Memorial Art Gallery of the University of Rochester
New Realism for a New Millennium
December 12, 1999 - January 30, 2000
Perfect, ripe tomatoes an a vine tumble over a weatherbeaten trunk.... Skeins of wool in rich earth tones hang against a wall.... A woman stands, lost in thought, in a drab but meticulously rendered bedroom....
As we bid farewell to the century that gave birth to abstraction, another quiet rebellion is brewing. No, these are not paintings by 17th-century Dutch masters. They're works by a new generation of artists who are puffing their own spin on realism. Today's realists are signaling a return to values rejected by the abstract, minimalist and conceptual art movements that have dominated much of our century. They're bringing back the art of fine draftsmanship and showing new respect for shape, color and proportion. In the process, they're using such classic genres as the landscape, the still life and the portrait to pose important questions about contemporary life.
left to right: Anthony Ackrill, Tomatoes (1997). Courtesy Grenning Gallery, Sag Harbor, NY.; Maureen Brilla, The Annunciation (1999). Courtesy Oxford Gallery, Rochester, NY.; Steven Brown, Green Olives (1998). Courtesy Forum Gallery, New York City.; Marc Dennis, Picasso Defining Cubism with a Rabbit (1999). Courtesy of the artist.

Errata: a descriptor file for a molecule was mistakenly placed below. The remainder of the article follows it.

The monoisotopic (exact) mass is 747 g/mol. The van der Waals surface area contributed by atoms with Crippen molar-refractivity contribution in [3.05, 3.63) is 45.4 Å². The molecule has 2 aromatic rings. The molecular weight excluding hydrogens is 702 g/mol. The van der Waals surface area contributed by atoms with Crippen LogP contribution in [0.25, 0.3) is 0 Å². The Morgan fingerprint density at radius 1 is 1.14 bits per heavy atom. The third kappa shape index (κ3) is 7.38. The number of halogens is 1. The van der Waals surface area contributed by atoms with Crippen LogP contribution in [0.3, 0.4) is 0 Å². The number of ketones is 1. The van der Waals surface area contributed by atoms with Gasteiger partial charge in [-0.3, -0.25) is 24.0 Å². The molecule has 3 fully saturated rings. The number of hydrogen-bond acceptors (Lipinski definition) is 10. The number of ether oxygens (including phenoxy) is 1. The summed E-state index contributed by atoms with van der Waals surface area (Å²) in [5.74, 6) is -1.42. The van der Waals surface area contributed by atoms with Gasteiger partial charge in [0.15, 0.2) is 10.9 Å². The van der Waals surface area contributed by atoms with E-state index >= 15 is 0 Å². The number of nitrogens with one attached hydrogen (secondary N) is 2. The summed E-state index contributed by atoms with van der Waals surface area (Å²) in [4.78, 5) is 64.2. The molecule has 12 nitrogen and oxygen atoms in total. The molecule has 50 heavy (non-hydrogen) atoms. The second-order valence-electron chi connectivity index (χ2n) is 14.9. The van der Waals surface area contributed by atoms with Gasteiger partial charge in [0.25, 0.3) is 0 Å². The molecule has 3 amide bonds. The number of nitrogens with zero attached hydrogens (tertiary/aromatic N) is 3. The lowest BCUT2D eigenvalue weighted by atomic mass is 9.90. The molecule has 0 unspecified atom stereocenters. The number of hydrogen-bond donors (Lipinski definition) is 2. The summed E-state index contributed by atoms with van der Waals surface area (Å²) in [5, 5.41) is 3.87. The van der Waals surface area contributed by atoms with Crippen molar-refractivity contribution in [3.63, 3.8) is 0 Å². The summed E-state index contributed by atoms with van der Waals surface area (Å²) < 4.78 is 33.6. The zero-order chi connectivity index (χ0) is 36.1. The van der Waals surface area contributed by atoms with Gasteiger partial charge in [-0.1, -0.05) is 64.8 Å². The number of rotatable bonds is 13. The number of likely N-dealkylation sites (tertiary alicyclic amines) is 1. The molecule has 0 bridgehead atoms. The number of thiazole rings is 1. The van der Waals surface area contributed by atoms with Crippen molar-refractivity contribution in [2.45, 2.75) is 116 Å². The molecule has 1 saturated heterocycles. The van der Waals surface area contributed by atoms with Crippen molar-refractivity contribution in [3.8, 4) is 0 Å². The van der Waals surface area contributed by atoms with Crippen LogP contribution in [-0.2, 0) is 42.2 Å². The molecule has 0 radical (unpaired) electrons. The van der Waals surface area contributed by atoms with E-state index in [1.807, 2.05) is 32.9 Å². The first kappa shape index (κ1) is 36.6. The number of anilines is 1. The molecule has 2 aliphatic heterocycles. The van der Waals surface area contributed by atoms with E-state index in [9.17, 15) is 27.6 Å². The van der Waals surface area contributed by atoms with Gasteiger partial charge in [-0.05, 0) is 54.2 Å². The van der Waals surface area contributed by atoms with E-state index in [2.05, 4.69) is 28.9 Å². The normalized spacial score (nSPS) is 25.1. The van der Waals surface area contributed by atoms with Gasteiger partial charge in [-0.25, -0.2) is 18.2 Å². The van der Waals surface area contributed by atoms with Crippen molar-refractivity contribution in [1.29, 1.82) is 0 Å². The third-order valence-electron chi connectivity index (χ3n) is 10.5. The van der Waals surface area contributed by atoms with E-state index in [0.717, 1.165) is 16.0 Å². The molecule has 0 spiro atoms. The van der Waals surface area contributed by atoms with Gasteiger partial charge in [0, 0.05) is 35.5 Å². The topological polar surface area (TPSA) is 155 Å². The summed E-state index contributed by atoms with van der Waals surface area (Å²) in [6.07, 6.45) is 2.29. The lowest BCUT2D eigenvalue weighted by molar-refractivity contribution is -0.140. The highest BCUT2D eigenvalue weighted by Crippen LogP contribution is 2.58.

left to right: Daniel Graves, The Poet (1993). Courtesy Elizabeth
Webb Fine Arts, Atlanta, GA.; Christine Henehan, The One in Nine? A Self-Portrait
(1993). Courtesy the artist.; Charles S. Jarboe, Tree Silhouettes
under a Quarter Moon (1998). Courtesy Tatistcheff & Co., New York
City.; Alan Magee, Luftpost (1998). Courtesy Hollis Taggart Galleries,
New York City.
New Realism for a New Millennium, opening December 12 at the Memorial Art Gallery, showcases works from the last decade by 41 artists born mainly after World War II. Some are properly called photo-realists, while others use techniques best described as "painterly." Some expand the meaning of realism to include elements of magic, allegory and the surreal. But in every case, we're left with little doubt about the identity of the objects depicted. The exhibition remains on view through January 30.
left to right: Richard Maury, Another Room (1994). Courtesy John Pence Gallery, San Francisco.; Brice Miller, Jacob's White Rooster (1999). Courtesy Hollis Taggart Galleries, New York City.; Gerardo Pita, Hanging Wool with Spool. Courtesy Hollis Taggart Galleries, New York City.; James Valerio, Self-Portrait at Window (1997). Private collection.
left to right: Patricia Watwood, The Boxer (1999). Courtesy Island Weiss Gallery, New York City.; Fred Wessel, Predella (Artichoke Flower of Assisi). Courtesy Sherry~French Gallery, New York City.; Will Wilson, Starfish (1996). Courtesy the artist and John Pence Gallery, San Francisco.
New Realism for a New Millennium is sponsored by the Canandaigua Wine Company and The Chase Manhattan Bank
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